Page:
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Uruguay and Paraguay could be next to debate gay marriage Staff Writer July 20, 2010
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Argentina voted to legalise gay marriage last week and it now looks like two of its neighbours could be on course to consider the same step.

Gay rights groups in Uruguay and Paraguay are pushing for parliaments to consider bills to give gay couples equal marriage rights.

Argentina is the first country in Latin America to take the step, with President Cristina Fernandez de Kirchner expected to ratify the law tomorrow.

Reports say Uruguay is the most likely of the two countries to grant equal marriage rights. It already allows civil unions, adoption rights for gay couples, the right for gay people to serve openly in the military and grants trans people the option of legally changing their gender.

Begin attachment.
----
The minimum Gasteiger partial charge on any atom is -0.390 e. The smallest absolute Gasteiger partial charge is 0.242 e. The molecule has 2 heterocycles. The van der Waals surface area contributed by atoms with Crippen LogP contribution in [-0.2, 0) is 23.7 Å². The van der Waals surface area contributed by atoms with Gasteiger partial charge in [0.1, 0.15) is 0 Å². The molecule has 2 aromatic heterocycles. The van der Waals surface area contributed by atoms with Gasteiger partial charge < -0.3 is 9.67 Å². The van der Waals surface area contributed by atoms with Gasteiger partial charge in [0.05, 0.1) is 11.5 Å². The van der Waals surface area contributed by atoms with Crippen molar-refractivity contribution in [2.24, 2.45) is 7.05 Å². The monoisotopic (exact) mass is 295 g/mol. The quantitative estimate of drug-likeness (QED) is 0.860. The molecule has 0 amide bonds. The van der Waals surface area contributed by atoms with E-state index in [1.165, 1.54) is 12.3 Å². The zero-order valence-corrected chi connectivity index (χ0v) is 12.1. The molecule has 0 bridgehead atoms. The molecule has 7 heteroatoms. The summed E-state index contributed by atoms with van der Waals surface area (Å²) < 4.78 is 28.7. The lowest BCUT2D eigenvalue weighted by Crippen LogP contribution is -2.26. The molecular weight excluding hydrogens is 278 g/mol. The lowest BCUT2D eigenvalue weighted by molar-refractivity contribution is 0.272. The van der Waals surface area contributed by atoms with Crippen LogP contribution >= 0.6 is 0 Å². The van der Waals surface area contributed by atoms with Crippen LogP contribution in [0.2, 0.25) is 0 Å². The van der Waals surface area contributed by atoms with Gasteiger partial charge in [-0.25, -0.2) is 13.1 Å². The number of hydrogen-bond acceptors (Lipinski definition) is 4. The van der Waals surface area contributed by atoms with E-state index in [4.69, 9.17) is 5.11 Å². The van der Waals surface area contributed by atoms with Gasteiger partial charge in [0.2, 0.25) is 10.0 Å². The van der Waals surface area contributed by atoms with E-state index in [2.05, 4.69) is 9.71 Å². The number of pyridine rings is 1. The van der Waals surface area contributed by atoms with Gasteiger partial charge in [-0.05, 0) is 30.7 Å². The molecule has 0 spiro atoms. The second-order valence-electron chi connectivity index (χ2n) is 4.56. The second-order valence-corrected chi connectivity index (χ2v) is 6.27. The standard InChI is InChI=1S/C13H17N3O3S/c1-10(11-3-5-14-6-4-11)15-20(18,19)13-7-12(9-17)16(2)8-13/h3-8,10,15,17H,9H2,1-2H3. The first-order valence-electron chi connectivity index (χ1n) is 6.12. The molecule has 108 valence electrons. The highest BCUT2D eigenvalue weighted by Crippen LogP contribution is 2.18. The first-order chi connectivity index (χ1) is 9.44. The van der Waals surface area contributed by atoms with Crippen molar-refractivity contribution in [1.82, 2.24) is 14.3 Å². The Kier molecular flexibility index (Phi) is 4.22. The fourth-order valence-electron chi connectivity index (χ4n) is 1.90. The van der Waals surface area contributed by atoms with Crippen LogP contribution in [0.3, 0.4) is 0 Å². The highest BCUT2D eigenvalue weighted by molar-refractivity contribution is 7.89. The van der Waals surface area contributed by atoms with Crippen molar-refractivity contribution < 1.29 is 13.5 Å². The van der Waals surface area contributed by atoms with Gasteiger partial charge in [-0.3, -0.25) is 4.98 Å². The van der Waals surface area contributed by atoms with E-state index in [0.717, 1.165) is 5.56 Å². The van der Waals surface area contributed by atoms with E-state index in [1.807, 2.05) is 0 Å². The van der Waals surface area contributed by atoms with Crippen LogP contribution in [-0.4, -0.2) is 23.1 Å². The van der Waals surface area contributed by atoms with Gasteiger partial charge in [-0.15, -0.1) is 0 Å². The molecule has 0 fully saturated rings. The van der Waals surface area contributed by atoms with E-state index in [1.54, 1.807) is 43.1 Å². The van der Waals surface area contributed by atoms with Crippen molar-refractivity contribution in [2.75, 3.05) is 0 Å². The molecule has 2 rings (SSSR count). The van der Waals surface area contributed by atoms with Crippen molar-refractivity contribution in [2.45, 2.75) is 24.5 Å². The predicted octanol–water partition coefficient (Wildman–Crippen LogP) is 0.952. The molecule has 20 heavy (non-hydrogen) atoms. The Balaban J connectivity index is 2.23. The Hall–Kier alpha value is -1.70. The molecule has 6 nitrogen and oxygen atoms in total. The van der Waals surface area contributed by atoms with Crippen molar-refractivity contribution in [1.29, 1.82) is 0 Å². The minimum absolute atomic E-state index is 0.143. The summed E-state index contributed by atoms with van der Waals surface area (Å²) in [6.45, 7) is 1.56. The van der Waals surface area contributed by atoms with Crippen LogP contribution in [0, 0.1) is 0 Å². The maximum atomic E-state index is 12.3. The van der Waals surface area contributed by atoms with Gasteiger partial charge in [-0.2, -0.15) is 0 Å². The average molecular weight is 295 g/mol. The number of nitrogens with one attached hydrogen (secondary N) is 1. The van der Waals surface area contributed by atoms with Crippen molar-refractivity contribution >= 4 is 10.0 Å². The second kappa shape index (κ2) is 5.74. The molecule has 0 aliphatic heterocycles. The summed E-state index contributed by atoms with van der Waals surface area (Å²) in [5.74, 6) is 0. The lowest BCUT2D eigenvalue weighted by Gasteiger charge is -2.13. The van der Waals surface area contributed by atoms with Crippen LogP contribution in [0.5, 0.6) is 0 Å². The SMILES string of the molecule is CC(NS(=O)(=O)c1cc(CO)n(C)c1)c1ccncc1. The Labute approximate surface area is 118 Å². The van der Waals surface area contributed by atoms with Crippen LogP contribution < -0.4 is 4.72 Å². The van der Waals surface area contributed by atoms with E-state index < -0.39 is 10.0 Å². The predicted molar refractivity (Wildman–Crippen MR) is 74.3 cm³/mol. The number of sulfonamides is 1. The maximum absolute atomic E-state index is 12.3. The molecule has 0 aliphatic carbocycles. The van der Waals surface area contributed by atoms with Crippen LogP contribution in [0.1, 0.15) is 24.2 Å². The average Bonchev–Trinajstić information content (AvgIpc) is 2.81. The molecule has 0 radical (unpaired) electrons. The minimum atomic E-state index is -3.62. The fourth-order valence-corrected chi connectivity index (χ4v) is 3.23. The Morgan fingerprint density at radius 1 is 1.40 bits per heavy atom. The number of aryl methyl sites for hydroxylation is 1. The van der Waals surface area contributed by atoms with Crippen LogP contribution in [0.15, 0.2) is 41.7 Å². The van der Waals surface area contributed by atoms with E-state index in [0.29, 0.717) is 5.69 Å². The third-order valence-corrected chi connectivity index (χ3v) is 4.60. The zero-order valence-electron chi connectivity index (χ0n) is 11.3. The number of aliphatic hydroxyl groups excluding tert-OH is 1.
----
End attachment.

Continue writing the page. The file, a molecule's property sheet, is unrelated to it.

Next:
Diego Sempol of Ovejas Negras (Black Sheep) told Argentina’s Telam that his group was in promising discussions with leading politicians.

Paraguay is less likely to make the change, with church leaders speaking out before a bill has even been introduced.

A gay rights group in the country, Somosgay, announced this week it would lobby for a bill.

Roman Catholic Bishop Adalberto Martinez of San Pedo promised an “intense educational campaign” on Christian values, while the country’s vice-president Federico Franco said man and woman were created to raise a family.

More: Americas

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